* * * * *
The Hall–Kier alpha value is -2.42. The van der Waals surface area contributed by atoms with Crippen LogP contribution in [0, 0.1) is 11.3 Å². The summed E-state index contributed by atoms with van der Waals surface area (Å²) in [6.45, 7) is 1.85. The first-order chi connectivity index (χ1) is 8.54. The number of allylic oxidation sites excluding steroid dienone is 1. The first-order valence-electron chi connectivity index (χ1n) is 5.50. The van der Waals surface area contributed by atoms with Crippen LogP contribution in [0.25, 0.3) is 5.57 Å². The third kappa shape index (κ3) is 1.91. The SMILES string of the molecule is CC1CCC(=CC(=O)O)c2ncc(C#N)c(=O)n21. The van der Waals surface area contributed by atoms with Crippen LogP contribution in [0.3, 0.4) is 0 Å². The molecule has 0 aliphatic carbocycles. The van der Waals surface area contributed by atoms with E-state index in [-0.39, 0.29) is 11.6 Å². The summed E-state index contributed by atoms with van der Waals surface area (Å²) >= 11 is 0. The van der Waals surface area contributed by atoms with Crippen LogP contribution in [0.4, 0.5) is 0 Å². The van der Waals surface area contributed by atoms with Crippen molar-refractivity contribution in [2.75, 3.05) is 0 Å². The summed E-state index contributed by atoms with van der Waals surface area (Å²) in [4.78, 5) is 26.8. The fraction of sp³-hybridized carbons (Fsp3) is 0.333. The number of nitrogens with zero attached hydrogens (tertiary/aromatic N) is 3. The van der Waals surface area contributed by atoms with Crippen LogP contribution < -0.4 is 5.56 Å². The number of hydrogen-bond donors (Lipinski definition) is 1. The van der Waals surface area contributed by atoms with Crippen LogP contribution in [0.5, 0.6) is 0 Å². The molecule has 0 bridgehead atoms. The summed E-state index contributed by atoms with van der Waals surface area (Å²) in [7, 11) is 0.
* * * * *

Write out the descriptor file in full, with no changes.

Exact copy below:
The Hall–Kier alpha value is -2.42. The van der Waals surface area contributed by atoms with Crippen LogP contribution in [0, 0.1) is 11.3 Å². The summed E-state index contributed by atoms with van der Waals surface area (Å²) in [6.45, 7) is 1.85. The first-order chi connectivity index (χ1) is 8.54. The number of allylic oxidation sites excluding steroid dienone is 1. The first-order valence-electron chi connectivity index (χ1n) is 5.50. The van der Waals surface area contributed by atoms with Crippen LogP contribution in [0.25, 0.3) is 5.57 Å². The third kappa shape index (κ3) is 1.91. The SMILES string of the molecule is CC1CCC(=CC(=O)O)c2ncc(C#N)c(=O)n21. The van der Waals surface area contributed by atoms with Crippen LogP contribution in [0.3, 0.4) is 0 Å². The molecule has 0 aliphatic carbocycles. The van der Waals surface area contributed by atoms with E-state index in [-0.39, 0.29) is 11.6 Å². The summed E-state index contributed by atoms with van der Waals surface area (Å²) >= 11 is 0. The van der Waals surface area contributed by atoms with Crippen LogP contribution in [0.4, 0.5) is 0 Å². The van der Waals surface area contributed by atoms with Crippen molar-refractivity contribution in [2.75, 3.05) is 0 Å². The summed E-state index contributed by atoms with van der Waals surface area (Å²) in [4.78, 5) is 26.8. The fraction of sp³-hybridized carbons (Fsp3) is 0.333. The number of nitrogens with zero attached hydrogens (tertiary/aromatic N) is 3. The van der Waals surface area contributed by atoms with Crippen LogP contribution < -0.4 is 5.56 Å². The number of hydrogen-bond donors (Lipinski definition) is 1. The van der Waals surface area contributed by atoms with Crippen LogP contribution in [0.5, 0.6) is 0 Å². The molecule has 0 bridgehead atoms. The summed E-state index contributed by atoms with van der Waals surface area (Å²) in [7, 11) is 0.